This year, traders have imported less idols of gods and goddesses from China. This has led to an increase in the price of Chinese products, Delhi Vyapar Mahasangh president Devraj Baweja said.
The share of China in the Diwali idol market here is about 10 per cent, compared to 70-80 per cent five to six years ago, a traders’ organisation has claimed, with sellers asserting that ‘Made in India’ has replaced the ‘Made in China’ tag for the product. This year, traders have imported less idols of gods and goddesses from China. This has led to an increase in the price of Chinese products, Delhi Vyapar Mahasangh president Devraj Baweja said.
Idols include those of Ganesha, Lakshmi, Shiva, Durga and Saraswati. “Besides this, Indian idol makers now know the technique that China uses to make statues. They have adopted it and idols made in India have flooded Delhi markets. “China’s share here is about 10 per cent now. It was 70-80 per cent five to six years ago,” he said.
Traders also attributed the fall in demand of Chinese idols to anti-China product demonstrations last year in the national capital. “The effect of these demonstrations is being seen in this Diwali. Most traders in Delhi have opted for made in India idols over those produce in China,” Confederation of All India Traders (CAIT) general secretary Praveen Khandelwal said. Even, people are opting for Indian products, creating demand. This will boost manufacturing, he said.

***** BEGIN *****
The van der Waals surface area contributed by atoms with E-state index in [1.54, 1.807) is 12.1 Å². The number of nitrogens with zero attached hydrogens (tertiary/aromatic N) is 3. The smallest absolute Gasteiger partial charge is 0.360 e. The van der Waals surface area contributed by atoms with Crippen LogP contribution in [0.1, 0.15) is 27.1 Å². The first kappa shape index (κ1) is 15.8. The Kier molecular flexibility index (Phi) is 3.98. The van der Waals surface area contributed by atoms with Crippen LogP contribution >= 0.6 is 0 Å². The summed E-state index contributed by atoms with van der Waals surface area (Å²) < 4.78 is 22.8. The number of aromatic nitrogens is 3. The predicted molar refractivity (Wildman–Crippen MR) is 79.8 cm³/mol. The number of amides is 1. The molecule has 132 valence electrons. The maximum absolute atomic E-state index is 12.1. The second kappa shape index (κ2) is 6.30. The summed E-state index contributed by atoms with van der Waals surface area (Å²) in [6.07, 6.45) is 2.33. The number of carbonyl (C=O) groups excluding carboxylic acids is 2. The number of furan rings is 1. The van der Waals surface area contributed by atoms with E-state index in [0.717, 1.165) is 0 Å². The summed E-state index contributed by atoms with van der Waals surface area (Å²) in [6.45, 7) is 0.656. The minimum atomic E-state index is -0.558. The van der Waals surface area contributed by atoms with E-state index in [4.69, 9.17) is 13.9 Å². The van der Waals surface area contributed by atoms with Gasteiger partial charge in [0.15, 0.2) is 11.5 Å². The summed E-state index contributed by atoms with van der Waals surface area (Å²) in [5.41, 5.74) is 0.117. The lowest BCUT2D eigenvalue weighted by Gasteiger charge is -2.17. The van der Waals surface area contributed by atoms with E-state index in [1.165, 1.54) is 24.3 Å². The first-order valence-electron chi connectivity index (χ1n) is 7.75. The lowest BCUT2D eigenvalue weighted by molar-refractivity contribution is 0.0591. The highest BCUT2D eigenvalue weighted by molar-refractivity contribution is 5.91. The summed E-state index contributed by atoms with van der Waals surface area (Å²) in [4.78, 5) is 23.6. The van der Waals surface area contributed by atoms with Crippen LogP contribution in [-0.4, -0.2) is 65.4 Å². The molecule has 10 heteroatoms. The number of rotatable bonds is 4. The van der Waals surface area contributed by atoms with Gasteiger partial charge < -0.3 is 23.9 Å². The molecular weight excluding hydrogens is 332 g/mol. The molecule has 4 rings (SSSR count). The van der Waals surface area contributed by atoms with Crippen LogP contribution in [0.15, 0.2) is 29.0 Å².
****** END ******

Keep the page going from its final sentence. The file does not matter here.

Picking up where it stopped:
Idols are being procured from manufacturing units in Burari, Pankha Road, Ghazipur, Old Delhi here and Meerut in Uttar Pradesh, among other places, traders said. “There are very less people selling Chinese idols,” said Surendra Bajaj of Standard Trading, which has been selling gift items for the last 30 years, in Sadar Bazaar.
Bari Market Traders’ Association chief Paramjit Singh said Indian products are as good as those from China. “Chinese idols are also costlier by at least 30-40 per cent than those produced domestically,” he said, adding that the price of idols can go as high as Rs 8,000.
Potter Mohammad Suleman said Indian idols are more lasting than the Chinese ones. “Idols have a resin coating as they need to be decorated,” he said.